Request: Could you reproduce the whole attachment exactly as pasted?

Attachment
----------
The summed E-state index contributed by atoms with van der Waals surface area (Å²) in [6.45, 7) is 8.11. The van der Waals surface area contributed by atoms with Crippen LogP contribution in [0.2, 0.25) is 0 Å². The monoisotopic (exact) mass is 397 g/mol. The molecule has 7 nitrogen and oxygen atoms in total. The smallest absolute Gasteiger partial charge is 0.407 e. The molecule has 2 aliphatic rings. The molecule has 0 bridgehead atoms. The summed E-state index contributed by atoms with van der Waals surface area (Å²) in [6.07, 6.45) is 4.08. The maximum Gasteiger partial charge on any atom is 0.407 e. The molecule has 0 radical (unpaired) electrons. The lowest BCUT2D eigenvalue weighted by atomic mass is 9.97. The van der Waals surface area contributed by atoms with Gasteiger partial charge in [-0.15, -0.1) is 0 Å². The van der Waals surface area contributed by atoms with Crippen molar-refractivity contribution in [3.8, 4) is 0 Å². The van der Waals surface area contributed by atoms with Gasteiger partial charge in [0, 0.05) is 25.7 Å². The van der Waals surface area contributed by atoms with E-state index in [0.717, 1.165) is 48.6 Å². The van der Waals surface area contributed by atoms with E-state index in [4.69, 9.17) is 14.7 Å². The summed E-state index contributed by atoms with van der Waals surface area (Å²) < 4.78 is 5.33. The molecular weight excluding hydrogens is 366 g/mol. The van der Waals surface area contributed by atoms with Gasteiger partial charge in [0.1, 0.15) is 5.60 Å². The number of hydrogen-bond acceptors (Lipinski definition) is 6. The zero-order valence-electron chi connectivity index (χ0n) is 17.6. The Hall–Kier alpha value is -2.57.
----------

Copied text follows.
The summed E-state index contributed by atoms with van der Waals surface area (Å²) in [6.45, 7) is 8.11. The van der Waals surface area contributed by atoms with Crippen LogP contribution in [0.2, 0.25) is 0 Å². The monoisotopic (exact) mass is 397 g/mol. The molecule has 7 nitrogen and oxygen atoms in total. The smallest absolute Gasteiger partial charge is 0.407 e. The molecule has 2 aliphatic rings. The molecule has 0 bridgehead atoms. The summed E-state index contributed by atoms with van der Waals surface area (Å²) in [6.07, 6.45) is 4.08. The maximum Gasteiger partial charge on any atom is 0.407 e. The molecule has 0 radical (unpaired) electrons. The lowest BCUT2D eigenvalue weighted by atomic mass is 9.97. The van der Waals surface area contributed by atoms with Gasteiger partial charge in [-0.15, -0.1) is 0 Å². The van der Waals surface area contributed by atoms with Crippen molar-refractivity contribution in [3.8, 4) is 0 Å². The van der Waals surface area contributed by atoms with Gasteiger partial charge in [0, 0.05) is 25.7 Å². The van der Waals surface area contributed by atoms with E-state index in [0.717, 1.165) is 48.6 Å². The van der Waals surface area contributed by atoms with E-state index in [4.69, 9.17) is 14.7 Å². The summed E-state index contributed by atoms with van der Waals surface area (Å²) < 4.78 is 5.33. The molecular weight excluding hydrogens is 366 g/mol. The van der Waals surface area contributed by atoms with Gasteiger partial charge in [0.1, 0.15) is 5.60 Å². The number of hydrogen-bond acceptors (Lipinski definition) is 6. The zero-order valence-electron chi connectivity index (χ0n) is 17.6. The Hall–Kier alpha value is -2.57.